On November 24th a critical vulnerability (zero-day vulnerability) in Log4j was reported to Apache. It was later (10th December) made public under the name Log4Shell (CVE-2021-44228); it can be exploited effortlessly remotely and allows an attacker to execute his own code (RCE). Among others, Amazon, Apple, Tesla, Twitter, Steam, etc. were successfully attacked. Due to the ease of exploitation and severe consequences, the BSI (German Federal Office for Information Security) has already issued the highest warning level “red” on Saturday the 11th of December.
- Discovery of the vulnerability
- Who is affected?
- Exploiting Log4j
- Recommendations for protecting your systems
1. Discovery of the vulnerability
CVE-2021-44228, also called Log4Shell, is a remote code execution vulnerability. If attackers manage to exploit the vulnerability on a server, they are able to execute arbitrary code and can potentially take control of the complete system.
The CVE-2021-44228 vulnerability is particularly dangerous because the exploit is so simple that even inexperienced attackers can perform a successful attack exploiting this vulnerability. It is enough for the attacker to force the application to write a single line in the log. After that, the attacker can upload his own code. This is possible because of the lookup plugin function.
Feasibility studies, or proofs of concept (PoC) for the attacks exploiting the CVE-2021-44228 vulnerability are already publicly available. Therefore, it is not surprising that cybersecurity companies have already registered massive network scans for this vulnerability and there have been many reported attacks on production systems.
This vulnerability was discovered by Chen Zhaojun, a member of the Alibaba Cloud Security Team.
2. Who is affected?
All versions before 2.15.0 (December 6, 2021) are affected. A wide range of products that include these old versions of Log4j are also vulnerable. A constantly updated list of these can be found here. While version 1 is not vulnerable to the recently discovered Zero-Day Vulnerability, it is vulnerable to RCE and you should upgrade it to the latest version 2.16.0 immediately.
An attack is usually only detected when it is too late – for example, when there is an extortion demand. But before that, you usually don’t recognize it; the attack runs in the background. Unless you have prepared your infrastructure to specifically detect cyberattacks through monitoring.
To check if your servers are vulnerable, feel free to use our script.
3. Exploiting Log4j
The Log4j vulnerability can be exploited by sending specially crafted log messages to Log4j. An attacker uses the Java Naming and Directory Interface (JNDI) — a Java abstraction layer included by default in the Java SE platform that allows a Java application to retrieve data from directory services (such as LDAP). JNDI uses HTTP URLs to resolve a specific directory service — and the URI can be customized as needed to resolve the correct directory location. When using Log4j, it is possible for an attacker sending a message with a specially crafted URL to execute arbitrary code (e.g., by providing a Base64-encoded script in the path). Here, the attacker’s sent payload is stored in a log by Log4j and is considered code due to improper input validation.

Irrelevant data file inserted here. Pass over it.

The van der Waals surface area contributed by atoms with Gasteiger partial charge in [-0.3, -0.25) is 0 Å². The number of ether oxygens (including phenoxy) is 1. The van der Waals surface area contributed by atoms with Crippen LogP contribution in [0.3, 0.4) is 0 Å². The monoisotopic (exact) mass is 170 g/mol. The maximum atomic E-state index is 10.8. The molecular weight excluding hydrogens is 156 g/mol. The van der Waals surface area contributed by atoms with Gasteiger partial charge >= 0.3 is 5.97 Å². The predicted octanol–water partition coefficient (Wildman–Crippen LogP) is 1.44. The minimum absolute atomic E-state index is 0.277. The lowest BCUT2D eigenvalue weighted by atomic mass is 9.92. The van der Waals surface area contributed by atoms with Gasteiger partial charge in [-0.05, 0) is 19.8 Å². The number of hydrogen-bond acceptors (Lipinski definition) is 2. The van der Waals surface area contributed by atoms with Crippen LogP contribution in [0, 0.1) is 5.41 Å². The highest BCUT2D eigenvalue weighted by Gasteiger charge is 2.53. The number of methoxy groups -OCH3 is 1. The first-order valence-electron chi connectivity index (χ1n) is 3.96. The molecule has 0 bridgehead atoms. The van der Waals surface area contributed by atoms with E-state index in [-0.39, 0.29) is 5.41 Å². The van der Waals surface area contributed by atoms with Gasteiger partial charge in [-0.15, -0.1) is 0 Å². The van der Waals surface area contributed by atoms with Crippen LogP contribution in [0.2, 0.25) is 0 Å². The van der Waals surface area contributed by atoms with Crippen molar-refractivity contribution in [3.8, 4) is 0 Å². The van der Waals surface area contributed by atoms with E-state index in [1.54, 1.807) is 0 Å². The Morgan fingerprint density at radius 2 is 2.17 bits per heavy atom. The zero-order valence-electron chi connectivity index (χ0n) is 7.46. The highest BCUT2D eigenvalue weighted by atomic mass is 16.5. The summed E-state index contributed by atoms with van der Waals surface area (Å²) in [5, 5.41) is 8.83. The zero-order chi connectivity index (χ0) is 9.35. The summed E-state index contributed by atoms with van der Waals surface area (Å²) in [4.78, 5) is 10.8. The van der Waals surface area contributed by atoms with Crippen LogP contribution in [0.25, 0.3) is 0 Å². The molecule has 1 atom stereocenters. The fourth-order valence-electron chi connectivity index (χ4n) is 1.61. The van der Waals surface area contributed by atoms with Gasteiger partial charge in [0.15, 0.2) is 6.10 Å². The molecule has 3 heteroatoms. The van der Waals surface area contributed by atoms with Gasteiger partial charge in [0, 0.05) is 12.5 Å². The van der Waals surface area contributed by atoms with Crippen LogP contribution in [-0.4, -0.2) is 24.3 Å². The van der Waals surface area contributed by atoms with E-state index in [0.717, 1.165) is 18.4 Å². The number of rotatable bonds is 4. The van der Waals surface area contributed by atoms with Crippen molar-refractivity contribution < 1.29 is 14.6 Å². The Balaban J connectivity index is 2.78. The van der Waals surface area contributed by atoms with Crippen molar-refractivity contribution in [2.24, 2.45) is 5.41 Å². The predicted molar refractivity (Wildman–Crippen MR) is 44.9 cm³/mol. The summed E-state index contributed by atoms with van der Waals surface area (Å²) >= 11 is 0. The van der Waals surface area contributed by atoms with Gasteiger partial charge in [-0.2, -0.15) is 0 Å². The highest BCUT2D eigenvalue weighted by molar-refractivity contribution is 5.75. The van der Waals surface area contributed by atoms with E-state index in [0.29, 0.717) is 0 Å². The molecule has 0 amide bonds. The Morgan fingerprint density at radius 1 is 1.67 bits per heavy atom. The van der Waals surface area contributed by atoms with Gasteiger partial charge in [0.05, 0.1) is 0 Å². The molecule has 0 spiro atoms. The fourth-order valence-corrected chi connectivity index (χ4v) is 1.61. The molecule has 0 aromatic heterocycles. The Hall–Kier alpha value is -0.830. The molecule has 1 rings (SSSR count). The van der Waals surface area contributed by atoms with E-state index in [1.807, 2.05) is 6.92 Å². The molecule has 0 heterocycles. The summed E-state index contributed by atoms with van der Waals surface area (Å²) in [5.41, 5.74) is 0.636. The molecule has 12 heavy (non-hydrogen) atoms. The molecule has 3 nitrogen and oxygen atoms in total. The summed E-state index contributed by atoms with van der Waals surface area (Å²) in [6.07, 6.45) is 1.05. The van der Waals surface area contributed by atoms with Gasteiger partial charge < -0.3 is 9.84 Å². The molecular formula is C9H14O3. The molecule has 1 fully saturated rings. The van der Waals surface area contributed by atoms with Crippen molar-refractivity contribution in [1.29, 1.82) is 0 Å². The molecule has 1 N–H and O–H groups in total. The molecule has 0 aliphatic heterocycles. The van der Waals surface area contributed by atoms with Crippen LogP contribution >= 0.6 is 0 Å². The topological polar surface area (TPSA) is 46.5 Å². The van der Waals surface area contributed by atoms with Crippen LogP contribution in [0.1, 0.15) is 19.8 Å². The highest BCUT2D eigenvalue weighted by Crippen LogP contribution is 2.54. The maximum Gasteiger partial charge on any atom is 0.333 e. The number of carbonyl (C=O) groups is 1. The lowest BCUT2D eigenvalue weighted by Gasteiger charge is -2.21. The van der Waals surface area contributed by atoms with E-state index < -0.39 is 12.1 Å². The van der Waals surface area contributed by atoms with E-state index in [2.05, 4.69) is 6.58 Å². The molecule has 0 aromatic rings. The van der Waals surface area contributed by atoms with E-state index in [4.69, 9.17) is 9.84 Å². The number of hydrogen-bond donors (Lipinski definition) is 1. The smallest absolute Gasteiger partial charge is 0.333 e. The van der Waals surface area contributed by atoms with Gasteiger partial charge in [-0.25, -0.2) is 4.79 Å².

This is due to a special behavior in Log4j that allows variable data injection into the log (called lookups). In a lookup, the reference is queried and evaluated for input to the log. When the attacker uses this feature during an attack, he uses the URI input to tell Log4j to resolve an object he entered (such as an encrypted script). The description of the new vulnerability, CVE 2021-45046, says that the fix to address CVE-2021-44228 in Apache Log4j 2.15.0 “was incomplete in certain non-default configurations.”. This problem was therefore completely fixed only in Log4j 2.16.0.
4. Recommendations for protecting your systems
This image shows the attack process.
There are several ways to secure your systems against the log4shell vulnerability. The easiest way would be to patch version 2.16.0 of log4j. This closes the attack vector and the system is no longer vulnerable via the zero-day vulnerability log4shell. However, if this is not possible immediately, the property “No Lookups (log4j2.formatMsgNoLookups)” should be set to true to prevent an attack. If you have a vulnerable version, or have had a vulnerable version, attackers may have implemented one or more backdoors into your system. For this reason, you should immediately run an analysis that checks your system for backdoors and whether attackers have already hacked into your system.
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